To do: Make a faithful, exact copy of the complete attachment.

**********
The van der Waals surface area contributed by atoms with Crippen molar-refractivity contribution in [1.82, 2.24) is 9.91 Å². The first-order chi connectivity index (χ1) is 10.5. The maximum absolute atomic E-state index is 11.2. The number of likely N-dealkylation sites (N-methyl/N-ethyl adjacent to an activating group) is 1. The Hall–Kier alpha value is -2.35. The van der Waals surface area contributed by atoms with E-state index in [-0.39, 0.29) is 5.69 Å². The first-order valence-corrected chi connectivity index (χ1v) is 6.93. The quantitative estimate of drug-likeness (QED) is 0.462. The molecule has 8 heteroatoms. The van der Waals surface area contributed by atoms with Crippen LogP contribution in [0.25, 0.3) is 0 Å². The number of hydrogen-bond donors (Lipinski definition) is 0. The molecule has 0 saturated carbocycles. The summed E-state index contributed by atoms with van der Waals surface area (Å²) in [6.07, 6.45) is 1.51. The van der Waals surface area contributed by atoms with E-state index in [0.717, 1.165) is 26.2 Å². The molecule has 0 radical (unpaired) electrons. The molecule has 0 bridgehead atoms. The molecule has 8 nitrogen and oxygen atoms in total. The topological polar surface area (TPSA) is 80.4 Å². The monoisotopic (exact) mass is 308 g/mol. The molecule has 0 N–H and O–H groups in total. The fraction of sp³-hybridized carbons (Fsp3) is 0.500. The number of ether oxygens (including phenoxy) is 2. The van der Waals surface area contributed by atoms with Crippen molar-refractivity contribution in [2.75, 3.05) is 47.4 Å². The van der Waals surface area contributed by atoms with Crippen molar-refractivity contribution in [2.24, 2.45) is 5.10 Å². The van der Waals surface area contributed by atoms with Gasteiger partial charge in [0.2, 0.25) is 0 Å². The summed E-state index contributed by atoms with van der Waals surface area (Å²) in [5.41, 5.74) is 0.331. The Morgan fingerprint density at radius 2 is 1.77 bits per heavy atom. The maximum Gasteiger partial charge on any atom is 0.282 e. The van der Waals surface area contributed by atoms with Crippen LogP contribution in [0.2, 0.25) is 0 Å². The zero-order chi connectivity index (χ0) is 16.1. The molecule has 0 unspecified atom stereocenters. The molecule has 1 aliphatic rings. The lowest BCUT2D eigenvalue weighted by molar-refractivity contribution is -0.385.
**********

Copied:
The van der Waals surface area contributed by atoms with Crippen molar-refractivity contribution in [1.82, 2.24) is 9.91 Å². The first-order chi connectivity index (χ1) is 10.5. The maximum absolute atomic E-state index is 11.2. The number of likely N-dealkylation sites (N-methyl/N-ethyl adjacent to an activating group) is 1. The Hall–Kier alpha value is -2.35. The van der Waals surface area contributed by atoms with E-state index in [-0.39, 0.29) is 5.69 Å². The first-order valence-corrected chi connectivity index (χ1v) is 6.93. The quantitative estimate of drug-likeness (QED) is 0.462. The molecule has 8 heteroatoms. The van der Waals surface area contributed by atoms with Crippen LogP contribution in [0.25, 0.3) is 0 Å². The number of hydrogen-bond donors (Lipinski definition) is 0. The molecule has 0 saturated carbocycles. The summed E-state index contributed by atoms with van der Waals surface area (Å²) in [6.07, 6.45) is 1.51. The van der Waals surface area contributed by atoms with E-state index in [0.717, 1.165) is 26.2 Å². The molecule has 0 radical (unpaired) electrons. The molecule has 0 bridgehead atoms. The molecule has 8 nitrogen and oxygen atoms in total. The topological polar surface area (TPSA) is 80.4 Å². The monoisotopic (exact) mass is 308 g/mol. The molecule has 0 N–H and O–H groups in total. The fraction of sp³-hybridized carbons (Fsp3) is 0.500. The number of ether oxygens (including phenoxy) is 2. The van der Waals surface area contributed by atoms with Crippen molar-refractivity contribution in [2.75, 3.05) is 47.4 Å². The van der Waals surface area contributed by atoms with Crippen molar-refractivity contribution in [2.24, 2.45) is 5.10 Å². The van der Waals surface area contributed by atoms with Gasteiger partial charge in [0.2, 0.25) is 0 Å². The summed E-state index contributed by atoms with van der Waals surface area (Å²) in [5.41, 5.74) is 0.331. The Morgan fingerprint density at radius 2 is 1.77 bits per heavy atom. The maximum Gasteiger partial charge on any atom is 0.282 e. The van der Waals surface area contributed by atoms with Crippen LogP contribution in [0.2, 0.25) is 0 Å². The zero-order chi connectivity index (χ0) is 16.1. The molecule has 0 unspecified atom stereocenters. The molecule has 1 aliphatic rings. The lowest BCUT2D eigenvalue weighted by molar-refractivity contribution is -0.385.